What is Contemplative Prayer?

Apparently Catholics have three forms of prayer… Contemplative, Mental and Vocal. I still don’t really understand what contemplative prayer is. I tried to get some info on it, but really what I found didn’t quite sound right. It seemed more like some sort of eastern mysticism than something the Church would teach.

Have you tried looking in the Catechism? Here’s the online version. You can search contemplative prayer.


Hope that helps!

Peace in Christ,

A good question. There is an entire book that answers this question:“Fire Within” by Thomas Dubay, a Catholic priest. Some excerpts from it:

(Page 57) Christic contemplation is nothing less than a deep love communion with the triune God. By depth here we mean a knowing loving that we cannot produce but only receive. It is not merely a mentally expressed 'I love You". It is a wordless awareness and love that we of ourselves cannot initiate or prolong.

(Page 7) There is is another segment of individuals who have dabbled in Christian and oriental mysticisms and consider that they are more or less indistinguishable. An expert will not, of course, make this astonishing mistake, but others notice similarities (for example, an asceticism, an imageless awareness, a reaching out for the transcendent), while they fail to recognize vast gulfs between the two. Buddhist “contemplation” is impersonal, not a love matter at all, whereas that represented by (Christian mystics) is preeminently a profound personal love union with God.

Because we’re on the apologetics forum, I’ll note that many Protestants have criticized Catholicism by saying that Christianity is “a relationship, not a religion”. I will observe that contemplative prayer as experienced by Catholics perfectly fulfills this “relationship”.

Thomas Dubay may be confusing “impersonal, not a love matter at all” with the “I love you” thing.
I agree that the “I love you” kind of love is personal, however …

The “wordless awareness of love that we ourselves cannot initiate”,
is not at all incompatible with the Buddhist’s impersonal contemplation.

I can surmise that Thomas Dubay had no inclination to experience Buddhist contemplation firsthand,
and therefore is making something of an “astonishing” assumption based on second hand inferences.


Thanks to google books, you can read much of it online. Here’s a direct link to the chapter, What is Contemplation?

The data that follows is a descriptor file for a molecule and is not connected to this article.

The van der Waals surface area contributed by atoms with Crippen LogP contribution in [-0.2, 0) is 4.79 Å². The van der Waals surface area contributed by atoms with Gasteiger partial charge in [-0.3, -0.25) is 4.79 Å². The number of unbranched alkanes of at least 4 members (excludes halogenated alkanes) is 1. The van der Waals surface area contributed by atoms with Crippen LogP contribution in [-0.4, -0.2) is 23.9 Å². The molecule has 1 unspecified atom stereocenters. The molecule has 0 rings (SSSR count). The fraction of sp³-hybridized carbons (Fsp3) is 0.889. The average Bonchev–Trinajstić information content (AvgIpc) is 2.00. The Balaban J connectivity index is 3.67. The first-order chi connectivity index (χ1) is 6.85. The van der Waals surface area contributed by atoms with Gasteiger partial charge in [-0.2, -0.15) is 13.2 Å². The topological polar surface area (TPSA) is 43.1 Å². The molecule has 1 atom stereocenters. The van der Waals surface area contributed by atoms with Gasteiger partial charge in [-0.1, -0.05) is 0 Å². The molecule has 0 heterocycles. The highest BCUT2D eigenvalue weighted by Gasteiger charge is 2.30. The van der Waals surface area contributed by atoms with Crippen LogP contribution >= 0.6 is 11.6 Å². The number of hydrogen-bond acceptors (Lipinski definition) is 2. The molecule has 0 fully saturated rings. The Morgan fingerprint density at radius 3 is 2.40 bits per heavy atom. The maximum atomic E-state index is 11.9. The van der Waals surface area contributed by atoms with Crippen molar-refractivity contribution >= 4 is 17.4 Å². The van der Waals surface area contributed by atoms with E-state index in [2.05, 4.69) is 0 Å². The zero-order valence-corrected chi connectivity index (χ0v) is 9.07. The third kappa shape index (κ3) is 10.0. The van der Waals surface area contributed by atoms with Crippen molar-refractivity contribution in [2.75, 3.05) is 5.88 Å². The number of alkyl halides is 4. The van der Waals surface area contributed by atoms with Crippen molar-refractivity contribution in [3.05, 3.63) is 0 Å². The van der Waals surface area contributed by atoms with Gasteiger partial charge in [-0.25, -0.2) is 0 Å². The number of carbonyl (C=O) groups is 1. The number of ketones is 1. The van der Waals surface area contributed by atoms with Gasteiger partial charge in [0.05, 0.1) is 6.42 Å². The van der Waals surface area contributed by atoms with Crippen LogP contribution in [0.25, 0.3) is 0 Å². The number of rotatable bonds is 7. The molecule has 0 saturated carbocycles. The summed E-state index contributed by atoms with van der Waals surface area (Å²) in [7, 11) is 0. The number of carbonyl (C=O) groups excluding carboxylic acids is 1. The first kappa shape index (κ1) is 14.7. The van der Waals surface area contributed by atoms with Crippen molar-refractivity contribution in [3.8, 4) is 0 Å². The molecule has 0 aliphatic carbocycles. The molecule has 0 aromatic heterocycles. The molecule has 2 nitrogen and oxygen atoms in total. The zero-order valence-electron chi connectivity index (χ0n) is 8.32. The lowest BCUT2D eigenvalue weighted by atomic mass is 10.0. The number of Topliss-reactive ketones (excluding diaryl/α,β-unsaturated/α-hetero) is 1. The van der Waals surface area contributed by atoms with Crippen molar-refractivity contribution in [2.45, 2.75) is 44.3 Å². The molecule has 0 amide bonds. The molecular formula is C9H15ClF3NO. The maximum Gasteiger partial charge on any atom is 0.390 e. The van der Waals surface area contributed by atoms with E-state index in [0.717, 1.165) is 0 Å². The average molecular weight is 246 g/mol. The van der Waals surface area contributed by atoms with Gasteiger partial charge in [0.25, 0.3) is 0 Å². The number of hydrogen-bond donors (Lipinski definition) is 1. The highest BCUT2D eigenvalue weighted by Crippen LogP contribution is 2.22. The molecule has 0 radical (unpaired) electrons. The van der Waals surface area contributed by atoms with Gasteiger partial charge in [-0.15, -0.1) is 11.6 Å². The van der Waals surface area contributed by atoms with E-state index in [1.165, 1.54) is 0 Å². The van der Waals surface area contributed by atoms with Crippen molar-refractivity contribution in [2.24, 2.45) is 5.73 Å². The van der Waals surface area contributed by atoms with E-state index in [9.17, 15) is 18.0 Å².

:newidea:You know what? That is absolutely true!!:thumbsup::thumbsup: An excellent point!!

Saint Theresa of Avila and Saint John of the Cross were both Discalced Carmelite mystics who wrote about contemplative, meditative, and mystic union prayer. I don’t understand what you are distinguishing between contemplative, mental, and vocal, though.

The Carmelite mystics mentioned above talk of meditation prayer as becoming contemplative prayer after reaching a certain stage of becoming more passive to God in prayer. Mystic union is passing beyond that and becoming completely subject to God in prayer. I just finished reading a short book by Paul-Marie of the Cross, O.C.D. explaining the basics of these things. Pretty interesting, if that is what you are seeking.

Contemplative, mental and vocal prayer are the expressions of prayer, i.e. how I pray, (CCC part 4,chp 3, article 1) while blessing and adoration, petition, intercession, thanksgiving, and praise are the forms of prayer, what I pray (part 4, chp 1, article 3).

Oh, that’s nice. It’s something so simple that I don’t really think about it, then it gets explained to me and it’s like, wow, I don’t think about the simple things so much. Sometimes the ordinary is just so beautiful. I suppose it would be like going over the basics again, but still, it’s rewarding to do so… appreciating the simple things.

In that case, what’s the difference between contemplative prayer and mental prayer?

Meditation is when you’re seeking more of God… contemplation (the result of contemplative prayer) is when He’s been found and you’re just adoring Him. It’s not “eastern mysticism” at all :slight_smile: it’s very much Catholic and something the Saints practiced.

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